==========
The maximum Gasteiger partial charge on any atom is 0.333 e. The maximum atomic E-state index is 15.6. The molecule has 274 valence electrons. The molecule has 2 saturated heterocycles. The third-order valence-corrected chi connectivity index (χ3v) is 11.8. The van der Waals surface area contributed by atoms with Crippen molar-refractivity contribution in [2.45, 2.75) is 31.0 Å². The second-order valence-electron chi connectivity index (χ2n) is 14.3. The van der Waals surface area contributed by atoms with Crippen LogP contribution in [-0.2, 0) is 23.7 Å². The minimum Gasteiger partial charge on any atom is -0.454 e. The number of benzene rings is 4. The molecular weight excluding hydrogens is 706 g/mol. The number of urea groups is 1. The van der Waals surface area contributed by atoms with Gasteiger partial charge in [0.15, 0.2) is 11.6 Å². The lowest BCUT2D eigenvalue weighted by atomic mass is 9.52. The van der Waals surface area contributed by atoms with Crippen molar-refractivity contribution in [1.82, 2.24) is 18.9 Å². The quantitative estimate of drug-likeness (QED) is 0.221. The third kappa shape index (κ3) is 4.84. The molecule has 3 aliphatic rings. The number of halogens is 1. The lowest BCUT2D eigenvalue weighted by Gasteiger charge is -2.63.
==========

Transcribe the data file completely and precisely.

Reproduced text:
The maximum Gasteiger partial charge on any atom is 0.333 e. The maximum atomic E-state index is 15.6. The molecule has 274 valence electrons. The molecule has 2 saturated heterocycles. The third-order valence-corrected chi connectivity index (χ3v) is 11.8. The van der Waals surface area contributed by atoms with Crippen molar-refractivity contribution in [2.45, 2.75) is 31.0 Å². The second-order valence-electron chi connectivity index (χ2n) is 14.3. The van der Waals surface area contributed by atoms with Crippen LogP contribution in [-0.2, 0) is 23.7 Å². The minimum Gasteiger partial charge on any atom is -0.454 e. The number of benzene rings is 4. The molecular weight excluding hydrogens is 706 g/mol. The number of urea groups is 1. The van der Waals surface area contributed by atoms with Gasteiger partial charge in [0.15, 0.2) is 11.6 Å². The lowest BCUT2D eigenvalue weighted by atomic mass is 9.52. The van der Waals surface area contributed by atoms with Crippen molar-refractivity contribution in [1.82, 2.24) is 18.9 Å². The quantitative estimate of drug-likeness (QED) is 0.221. The third kappa shape index (κ3) is 4.84. The molecule has 3 aliphatic rings. The number of halogens is 1. The lowest BCUT2D eigenvalue weighted by Gasteiger charge is -2.63.